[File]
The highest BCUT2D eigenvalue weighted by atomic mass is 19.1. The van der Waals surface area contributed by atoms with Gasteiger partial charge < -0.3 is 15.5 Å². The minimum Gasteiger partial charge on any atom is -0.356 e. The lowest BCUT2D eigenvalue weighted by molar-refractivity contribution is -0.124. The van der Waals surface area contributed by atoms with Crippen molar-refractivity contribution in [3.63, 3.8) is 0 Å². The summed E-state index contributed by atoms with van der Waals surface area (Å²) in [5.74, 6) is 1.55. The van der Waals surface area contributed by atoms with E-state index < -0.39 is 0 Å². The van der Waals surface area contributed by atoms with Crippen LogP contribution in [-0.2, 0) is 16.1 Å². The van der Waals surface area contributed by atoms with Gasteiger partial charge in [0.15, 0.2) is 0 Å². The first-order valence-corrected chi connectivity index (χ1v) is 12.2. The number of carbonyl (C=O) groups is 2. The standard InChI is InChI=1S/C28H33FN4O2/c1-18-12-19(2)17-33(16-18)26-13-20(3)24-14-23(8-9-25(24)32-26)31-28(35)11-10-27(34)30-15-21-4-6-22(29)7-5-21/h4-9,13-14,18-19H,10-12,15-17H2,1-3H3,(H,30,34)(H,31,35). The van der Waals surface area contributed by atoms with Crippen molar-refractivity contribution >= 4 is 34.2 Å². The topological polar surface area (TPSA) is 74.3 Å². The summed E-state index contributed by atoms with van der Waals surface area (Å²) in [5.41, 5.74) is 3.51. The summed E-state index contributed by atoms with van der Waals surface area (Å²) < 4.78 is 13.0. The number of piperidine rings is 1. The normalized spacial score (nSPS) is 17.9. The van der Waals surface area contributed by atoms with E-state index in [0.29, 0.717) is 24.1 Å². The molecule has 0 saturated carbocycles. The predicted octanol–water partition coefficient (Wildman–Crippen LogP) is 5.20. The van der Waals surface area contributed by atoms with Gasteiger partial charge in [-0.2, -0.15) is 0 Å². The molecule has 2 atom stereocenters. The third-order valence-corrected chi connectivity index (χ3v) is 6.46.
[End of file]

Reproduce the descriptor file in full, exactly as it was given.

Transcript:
The highest BCUT2D eigenvalue weighted by atomic mass is 19.1. The van der Waals surface area contributed by atoms with Gasteiger partial charge < -0.3 is 15.5 Å². The minimum Gasteiger partial charge on any atom is -0.356 e. The lowest BCUT2D eigenvalue weighted by molar-refractivity contribution is -0.124. The van der Waals surface area contributed by atoms with Crippen molar-refractivity contribution in [3.63, 3.8) is 0 Å². The summed E-state index contributed by atoms with van der Waals surface area (Å²) in [5.74, 6) is 1.55. The van der Waals surface area contributed by atoms with E-state index < -0.39 is 0 Å². The van der Waals surface area contributed by atoms with Crippen LogP contribution in [-0.2, 0) is 16.1 Å². The van der Waals surface area contributed by atoms with Gasteiger partial charge in [0.15, 0.2) is 0 Å². The first-order valence-corrected chi connectivity index (χ1v) is 12.2. The number of carbonyl (C=O) groups is 2. The standard InChI is InChI=1S/C28H33FN4O2/c1-18-12-19(2)17-33(16-18)26-13-20(3)24-14-23(8-9-25(24)32-26)31-28(35)11-10-27(34)30-15-21-4-6-22(29)7-5-21/h4-9,13-14,18-19H,10-12,15-17H2,1-3H3,(H,30,34)(H,31,35). The van der Waals surface area contributed by atoms with Crippen molar-refractivity contribution >= 4 is 34.2 Å². The topological polar surface area (TPSA) is 74.3 Å². The summed E-state index contributed by atoms with van der Waals surface area (Å²) in [5.41, 5.74) is 3.51. The summed E-state index contributed by atoms with van der Waals surface area (Å²) < 4.78 is 13.0. The number of piperidine rings is 1. The normalized spacial score (nSPS) is 17.9. The van der Waals surface area contributed by atoms with E-state index in [0.29, 0.717) is 24.1 Å². The molecule has 0 saturated carbocycles. The predicted octanol–water partition coefficient (Wildman–Crippen LogP) is 5.20. The van der Waals surface area contributed by atoms with Gasteiger partial charge in [-0.2, -0.15) is 0 Å². The molecule has 2 atom stereocenters. The third-order valence-corrected chi connectivity index (χ3v) is 6.46.